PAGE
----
Oprah: Do you have different robes for different occasions?
Nhat Hanh: You have a ceremonial robe, saffron color. That's all. I feel comfortable wearing this kind of robe. And it happily reminds us that we are monks.
Oprah: What does it mean to be a monk?
Nhat Hanh: To be a monk is to have time to practice for your transformation and healing. And after that to help with the transformation and healing of other people.
Oprah: Are most monks enlightened, or seeking enlightenment?
Nhat Hanh: Enlightenment is always there. Small enlightenment will bring great enlightenment. If you breathe in and are aware that you are alive—that you can touch the miracle of being alive—then that is a kind of enlightenment. Many people are alive but don't touch the miracle of being alive.
Oprah: I'm sure you see all around you—I'm guilty of it myself—that we're just trying to get through the next thing. In our country, people are so busy. Even the children are busy. I get the impression very few of us are doing what you just said—touching the miracle that you are alive.
Nhat Hanh: That is the environment people live in. But with a practice, we can always remain alive in the present moment. With mindfulness, you can establish yourself in the present in order to touch the wonders of life that are available in that moment. It is possible to live happily in the here and the now. So many conditions of happiness are available—more than enough for you to be happy right now. You don't have to run into the future in order to get more.
Nhat Hanh: Happiness is the cessation of suffering. Well-being. For instance, when I practice this exercise of breathing in, I'm aware of my eyes; breathing out, I smile to my eyes and realize that they are still in good condition. There is a paradise of form and colors in the world. And because you have eyes still in good condition, you can get in touch with the paradise. So when I become aware of my eyes, I touch one of the conditions of happiness. And when I touch it, happiness comes.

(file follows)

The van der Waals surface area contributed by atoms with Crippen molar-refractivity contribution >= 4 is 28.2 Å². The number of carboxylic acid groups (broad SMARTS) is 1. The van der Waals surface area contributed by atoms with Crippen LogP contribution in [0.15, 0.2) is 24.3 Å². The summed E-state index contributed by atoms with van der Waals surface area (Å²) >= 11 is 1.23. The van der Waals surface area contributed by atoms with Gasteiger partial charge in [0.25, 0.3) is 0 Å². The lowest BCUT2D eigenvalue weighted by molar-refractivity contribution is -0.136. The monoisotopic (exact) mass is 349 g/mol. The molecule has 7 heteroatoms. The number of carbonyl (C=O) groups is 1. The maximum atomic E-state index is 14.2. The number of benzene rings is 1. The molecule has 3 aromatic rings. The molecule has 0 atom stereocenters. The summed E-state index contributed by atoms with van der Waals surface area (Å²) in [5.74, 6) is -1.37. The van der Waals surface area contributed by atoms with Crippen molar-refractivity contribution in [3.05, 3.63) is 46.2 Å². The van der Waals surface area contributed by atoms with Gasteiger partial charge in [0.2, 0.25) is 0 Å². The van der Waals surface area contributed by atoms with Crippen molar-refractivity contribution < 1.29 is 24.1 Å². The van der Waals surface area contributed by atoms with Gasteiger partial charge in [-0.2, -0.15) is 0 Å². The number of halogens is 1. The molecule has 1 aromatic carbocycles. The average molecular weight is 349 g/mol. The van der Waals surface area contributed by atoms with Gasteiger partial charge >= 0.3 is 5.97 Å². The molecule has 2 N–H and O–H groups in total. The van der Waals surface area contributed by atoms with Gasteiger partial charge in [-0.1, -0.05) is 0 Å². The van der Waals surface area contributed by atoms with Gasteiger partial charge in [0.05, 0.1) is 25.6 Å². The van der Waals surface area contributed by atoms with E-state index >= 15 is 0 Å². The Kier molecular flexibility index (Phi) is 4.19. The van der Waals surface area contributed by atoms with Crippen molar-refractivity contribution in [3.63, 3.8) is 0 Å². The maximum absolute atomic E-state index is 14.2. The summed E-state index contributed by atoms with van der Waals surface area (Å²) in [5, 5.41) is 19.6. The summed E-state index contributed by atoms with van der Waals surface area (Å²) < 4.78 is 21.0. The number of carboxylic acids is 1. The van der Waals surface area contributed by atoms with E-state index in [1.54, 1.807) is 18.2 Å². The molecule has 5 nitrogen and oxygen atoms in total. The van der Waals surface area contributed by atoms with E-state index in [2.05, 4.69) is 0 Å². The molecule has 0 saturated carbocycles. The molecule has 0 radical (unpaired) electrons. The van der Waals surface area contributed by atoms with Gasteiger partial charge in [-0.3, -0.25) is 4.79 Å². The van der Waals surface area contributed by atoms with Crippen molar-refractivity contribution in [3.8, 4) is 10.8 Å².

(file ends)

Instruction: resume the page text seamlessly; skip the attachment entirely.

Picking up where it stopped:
Oprah: And you could do that with every part of your body.
Nhat Hanh: Yes. Breathing in, I am aware of my heart. Breathing out, I smile to my heart and know that my heart still functions normally. I feel grateful for my heart.
Oprah: So it's about being aware of and grateful for what we have.
Nhat Hanh: Yes.
Oprah: And not just the material things, but the fact that we have our breath.
Nhat Hanh: Yes. You need the practice of mindfulness to bring your mind back to the body and establish yourself in the moment. If you are fully present, you need only make a step or take a breath in order to enter the kingdom of God. And once you have the kingdom, you don't need to run after objects of your craving, like power, fame, sensual pleasure, and so on. Peace is possible. Happiness is possible. And this practice is simple enough for everyone to do.
Oprah: Tell me how we do it.